Alcoholic. When you hear that word, what image comes to mind? Is it the drunk, out of control father sitting in his comfy chair in a wife beater pounding sixers and wreaking havoc on his wife and family? Is it the stumbling homeless guy who smells like pure ethanol begging for change on the corner and sipping something out of a brown, paper bag? Maybe it’s ...
The following articles deal exclusively with sobriety and sober living. From getting sober, to dealing with cravings, to staying sober long term, you’ll find a variety of tips to help you on your sobriety journey.
Congratulations! You're newly sober and absolutely killing it. It's been a few weeks (or months) and you're finding your sober stride. Things are looking up! You're working out, you're taking care of yourself, you're reveling in this new you that is radiating all over this blue planet of ours andddddd.... you've never been so lonely. As it turns out, this amazingly sober "you" is having trouble connecting to the people in your life.
You've finally done it. After months (years?) of going back and forth with yourself about your drinking habits, self-reflecting, devouring recovery memoirs and self-help books, and secretly joining Facebook groups for sober people, you've decided to change your life. You're going to quit drinking. Congratulations! You got this, and on those days when you don't, there is an entire virtual community of folks in the exact same boat who will support you and keep you on track. But what about the people in your real life? The ones who call you to go to the bar every Saturday or your significant other who owns half the bottles in that liquor cabinet in your living room? Or what about your work boo who likes to bring over a bottle of rosé and dish about all the people you can't stand at the office? How are you going to tell them that you're not drinking anymore?
Over the past few months, I've been struggling to piece together what in the world is happening with me and soda, in particular, diet sodas. When I quit drinking alcohol in December 2016, I realized that I was consuming way more soda and sugary foods than I had before. I was told that it's normal, that lots of people "switch" to sugar when they stop drinking. Switch? I've been thinking a lot about that word. If I've switched, that means I've taken one thing and replaced it with another. In this case, that thing is drinking copious amounts of alcohol (not great) with drinking copious amounts of diet soda (also not great). It was my last remaining vice and I desperately wanted it. But it also indicated that I hadn't done a single thing to heal whatever drove me to drink too much in the first place.
I’m now reaching the five-month mark in my sobriety (and, EEK, pregnancy) and there is one benefit that I am luxuriating in right now: reclaiming my formerly pickled brain. Even in the thick of pregnancy brain fog, I still find myself in awe of just how much room there is inside this dome that had been previously clouded by a booze, hangover, anxiety cocktail. Towards the end of my drinking days, I noticed that I had difficulty thinking clearly. I was no longer able to tap into my “zone” and produce interesting content when I sat down to write (which was almost never at that point), nor did I possess any motivation to try. I no longer got lost inside complex thoughts. In fact, I was actually starting to forget things regularly. I would have to write everything down because I was incapable of remembering something in the short term for longer than a few minutes. We often laugh about moments when we walk into a room and have no idea why we came in there, but that was becoming my normal. It didn’t scare me necessarily, at least, not as much as it should have. Instead, it just made me more depressed. Whoever “I” was, whatever construct of self I held previously, was slowly vanishing.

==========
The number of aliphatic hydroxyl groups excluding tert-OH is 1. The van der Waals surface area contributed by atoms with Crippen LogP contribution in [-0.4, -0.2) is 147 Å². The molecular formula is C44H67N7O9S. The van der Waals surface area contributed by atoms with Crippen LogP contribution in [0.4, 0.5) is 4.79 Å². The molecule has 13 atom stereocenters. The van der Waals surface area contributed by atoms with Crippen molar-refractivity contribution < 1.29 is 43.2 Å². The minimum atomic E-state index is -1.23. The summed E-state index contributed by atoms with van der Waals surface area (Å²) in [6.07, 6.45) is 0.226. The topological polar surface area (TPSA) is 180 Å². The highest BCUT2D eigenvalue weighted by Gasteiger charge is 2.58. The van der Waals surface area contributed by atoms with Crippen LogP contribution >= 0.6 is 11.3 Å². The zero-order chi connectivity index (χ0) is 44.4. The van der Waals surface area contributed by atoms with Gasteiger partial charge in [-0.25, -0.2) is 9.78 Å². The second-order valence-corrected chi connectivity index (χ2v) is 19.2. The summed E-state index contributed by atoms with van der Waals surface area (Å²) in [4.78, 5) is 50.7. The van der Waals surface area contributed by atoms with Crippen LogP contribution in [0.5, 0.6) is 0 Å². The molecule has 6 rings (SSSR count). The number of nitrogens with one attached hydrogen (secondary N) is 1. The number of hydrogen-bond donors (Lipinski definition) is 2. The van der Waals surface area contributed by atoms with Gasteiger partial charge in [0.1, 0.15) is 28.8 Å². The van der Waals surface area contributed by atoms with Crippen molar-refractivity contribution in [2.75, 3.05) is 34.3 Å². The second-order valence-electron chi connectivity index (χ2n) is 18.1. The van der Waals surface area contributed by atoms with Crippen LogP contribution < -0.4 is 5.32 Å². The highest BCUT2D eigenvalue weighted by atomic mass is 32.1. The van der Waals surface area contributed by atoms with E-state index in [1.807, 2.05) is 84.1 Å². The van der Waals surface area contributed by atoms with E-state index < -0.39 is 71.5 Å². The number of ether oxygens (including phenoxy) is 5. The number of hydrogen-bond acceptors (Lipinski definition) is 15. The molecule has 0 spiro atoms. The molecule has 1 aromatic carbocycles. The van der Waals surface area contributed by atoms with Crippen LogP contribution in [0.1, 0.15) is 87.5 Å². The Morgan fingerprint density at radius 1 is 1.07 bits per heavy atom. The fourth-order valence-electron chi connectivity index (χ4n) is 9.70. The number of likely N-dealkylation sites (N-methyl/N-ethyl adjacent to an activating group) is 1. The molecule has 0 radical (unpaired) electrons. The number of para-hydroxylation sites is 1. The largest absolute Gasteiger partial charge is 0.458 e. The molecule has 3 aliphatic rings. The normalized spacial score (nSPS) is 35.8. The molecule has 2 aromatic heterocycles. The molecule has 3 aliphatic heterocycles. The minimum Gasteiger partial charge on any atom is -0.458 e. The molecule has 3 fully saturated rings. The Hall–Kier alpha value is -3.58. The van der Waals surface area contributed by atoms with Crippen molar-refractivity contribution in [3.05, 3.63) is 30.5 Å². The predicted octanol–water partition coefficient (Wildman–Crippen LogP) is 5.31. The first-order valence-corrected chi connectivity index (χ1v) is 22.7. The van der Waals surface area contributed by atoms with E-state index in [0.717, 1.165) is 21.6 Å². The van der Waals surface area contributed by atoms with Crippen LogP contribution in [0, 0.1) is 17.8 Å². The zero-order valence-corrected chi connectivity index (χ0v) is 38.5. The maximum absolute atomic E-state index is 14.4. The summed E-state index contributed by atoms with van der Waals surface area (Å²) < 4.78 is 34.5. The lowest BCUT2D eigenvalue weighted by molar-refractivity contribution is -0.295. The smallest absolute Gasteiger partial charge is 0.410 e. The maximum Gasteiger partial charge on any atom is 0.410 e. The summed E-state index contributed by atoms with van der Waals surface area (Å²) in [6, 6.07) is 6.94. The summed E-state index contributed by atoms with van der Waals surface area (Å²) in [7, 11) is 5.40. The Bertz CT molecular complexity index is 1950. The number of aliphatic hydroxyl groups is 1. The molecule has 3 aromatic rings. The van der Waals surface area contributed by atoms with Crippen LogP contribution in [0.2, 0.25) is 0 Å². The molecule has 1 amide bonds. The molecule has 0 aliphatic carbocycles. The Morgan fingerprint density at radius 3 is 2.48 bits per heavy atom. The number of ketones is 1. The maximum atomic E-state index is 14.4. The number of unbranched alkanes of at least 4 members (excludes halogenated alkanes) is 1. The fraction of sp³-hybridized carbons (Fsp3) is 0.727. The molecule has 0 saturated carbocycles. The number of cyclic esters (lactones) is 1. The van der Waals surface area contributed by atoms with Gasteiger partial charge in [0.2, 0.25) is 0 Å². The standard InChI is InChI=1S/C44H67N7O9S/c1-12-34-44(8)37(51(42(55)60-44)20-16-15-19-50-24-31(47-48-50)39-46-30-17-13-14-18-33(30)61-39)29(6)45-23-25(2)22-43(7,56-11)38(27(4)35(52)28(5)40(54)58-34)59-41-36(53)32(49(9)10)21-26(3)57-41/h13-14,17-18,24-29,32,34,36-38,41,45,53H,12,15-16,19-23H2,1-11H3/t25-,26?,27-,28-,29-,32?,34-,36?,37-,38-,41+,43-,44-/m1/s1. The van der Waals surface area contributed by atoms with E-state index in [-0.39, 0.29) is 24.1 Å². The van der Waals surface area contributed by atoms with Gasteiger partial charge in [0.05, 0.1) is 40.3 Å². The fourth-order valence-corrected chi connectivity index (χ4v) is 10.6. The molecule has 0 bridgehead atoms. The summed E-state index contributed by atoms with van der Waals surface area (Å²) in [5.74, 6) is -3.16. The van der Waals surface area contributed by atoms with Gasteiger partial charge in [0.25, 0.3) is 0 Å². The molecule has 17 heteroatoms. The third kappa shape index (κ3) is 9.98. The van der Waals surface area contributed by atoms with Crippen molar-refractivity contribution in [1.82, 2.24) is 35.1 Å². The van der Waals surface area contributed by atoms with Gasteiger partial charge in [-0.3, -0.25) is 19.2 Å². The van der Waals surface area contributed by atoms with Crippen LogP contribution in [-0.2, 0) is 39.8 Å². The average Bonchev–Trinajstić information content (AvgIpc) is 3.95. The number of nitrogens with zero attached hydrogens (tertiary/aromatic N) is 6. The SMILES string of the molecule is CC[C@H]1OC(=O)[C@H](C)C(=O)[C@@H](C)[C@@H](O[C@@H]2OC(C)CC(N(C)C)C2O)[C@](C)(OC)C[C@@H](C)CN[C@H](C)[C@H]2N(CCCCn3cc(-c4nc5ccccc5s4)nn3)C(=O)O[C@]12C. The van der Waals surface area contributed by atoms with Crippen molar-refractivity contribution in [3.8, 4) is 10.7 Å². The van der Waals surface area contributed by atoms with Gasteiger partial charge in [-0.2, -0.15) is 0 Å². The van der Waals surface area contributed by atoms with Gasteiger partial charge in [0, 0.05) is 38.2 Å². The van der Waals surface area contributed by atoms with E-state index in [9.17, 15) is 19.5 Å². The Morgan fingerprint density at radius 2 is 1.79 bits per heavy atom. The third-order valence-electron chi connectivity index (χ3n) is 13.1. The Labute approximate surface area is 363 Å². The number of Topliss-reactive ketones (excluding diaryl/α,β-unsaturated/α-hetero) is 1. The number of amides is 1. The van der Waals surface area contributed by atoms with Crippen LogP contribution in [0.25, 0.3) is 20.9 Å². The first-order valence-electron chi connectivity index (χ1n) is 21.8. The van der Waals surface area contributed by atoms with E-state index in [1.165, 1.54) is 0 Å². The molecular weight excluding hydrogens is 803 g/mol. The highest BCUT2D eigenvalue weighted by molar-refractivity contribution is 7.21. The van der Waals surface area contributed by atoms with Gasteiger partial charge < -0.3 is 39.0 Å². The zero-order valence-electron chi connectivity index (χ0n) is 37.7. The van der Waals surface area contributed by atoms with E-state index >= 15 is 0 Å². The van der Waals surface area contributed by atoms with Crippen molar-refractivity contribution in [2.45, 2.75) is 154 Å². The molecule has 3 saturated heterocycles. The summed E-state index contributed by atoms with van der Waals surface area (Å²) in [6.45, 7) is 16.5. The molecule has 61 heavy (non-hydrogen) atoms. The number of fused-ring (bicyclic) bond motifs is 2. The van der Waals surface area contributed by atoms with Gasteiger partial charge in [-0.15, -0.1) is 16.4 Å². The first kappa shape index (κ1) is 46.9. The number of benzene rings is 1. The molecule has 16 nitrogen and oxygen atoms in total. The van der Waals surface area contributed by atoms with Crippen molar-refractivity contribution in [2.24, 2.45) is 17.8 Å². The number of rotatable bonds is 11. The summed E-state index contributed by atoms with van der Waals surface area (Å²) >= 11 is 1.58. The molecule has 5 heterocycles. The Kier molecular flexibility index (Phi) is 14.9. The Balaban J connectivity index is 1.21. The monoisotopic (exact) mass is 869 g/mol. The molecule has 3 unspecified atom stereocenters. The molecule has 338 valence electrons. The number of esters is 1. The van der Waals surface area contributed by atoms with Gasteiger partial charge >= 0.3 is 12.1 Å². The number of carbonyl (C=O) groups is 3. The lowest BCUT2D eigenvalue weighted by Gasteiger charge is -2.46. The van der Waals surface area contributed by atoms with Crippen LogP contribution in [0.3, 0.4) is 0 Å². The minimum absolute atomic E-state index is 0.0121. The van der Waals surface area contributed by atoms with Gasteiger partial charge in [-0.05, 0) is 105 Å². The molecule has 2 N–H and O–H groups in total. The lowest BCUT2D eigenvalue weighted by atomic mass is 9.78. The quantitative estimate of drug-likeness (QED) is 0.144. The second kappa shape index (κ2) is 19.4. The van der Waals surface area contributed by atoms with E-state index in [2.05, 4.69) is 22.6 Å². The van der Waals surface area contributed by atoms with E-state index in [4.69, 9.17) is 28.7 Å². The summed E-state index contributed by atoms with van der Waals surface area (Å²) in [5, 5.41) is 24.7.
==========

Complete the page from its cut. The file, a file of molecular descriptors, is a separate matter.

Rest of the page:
I’ve been doing a lot of opining recently for the days of yore. You know the kind I’m talking about. The days when you would sit outside at a bar or house party after a long week of work, perfect weather, drinking cheap brews, smoking cigarettes, and talking shit before heading out for some food and more imbibing later in the night. When opining, these nights are always perfect. Nobody got too drunk or made an ass of herself. At worst, somebody got a little too gracious buying rounds, but ce la vie. When the night draws to an end, we take our happily buzzed selves home, crawl into bed, and wake up the next morning fully able to function. Perhaps there’s a slight headache, but nothing a cool glass of water can’t fix. This memory is mostly false, as is the case with all memories. We pick the pieces that seemed good and fill in the blank spots with the fluffy half-truths necessary for a pretty picture. This unicorn of a night may have existed once, but what’s more likely is that somebody took a stumble, or had to throw up in the bar bathroom before heading back out for round seven. It’s more likely that the food run was some high caloric burrito you had no business eating and probably saw again after lying down and getting hit with a mild case of the spins. It’s more likely that somebody got talkative after a few drinks and said something embarrassing about herself or someone else. It’s more likely that a regrettable text message got sent or a number given out to a total stranger you had no intention of seeing again. Or maybe that stranger came home with you. It’s more likely that the next day didn’t start until after lunch and you couldn’t really get going until it was time to hang out again and you had your “get right” drink.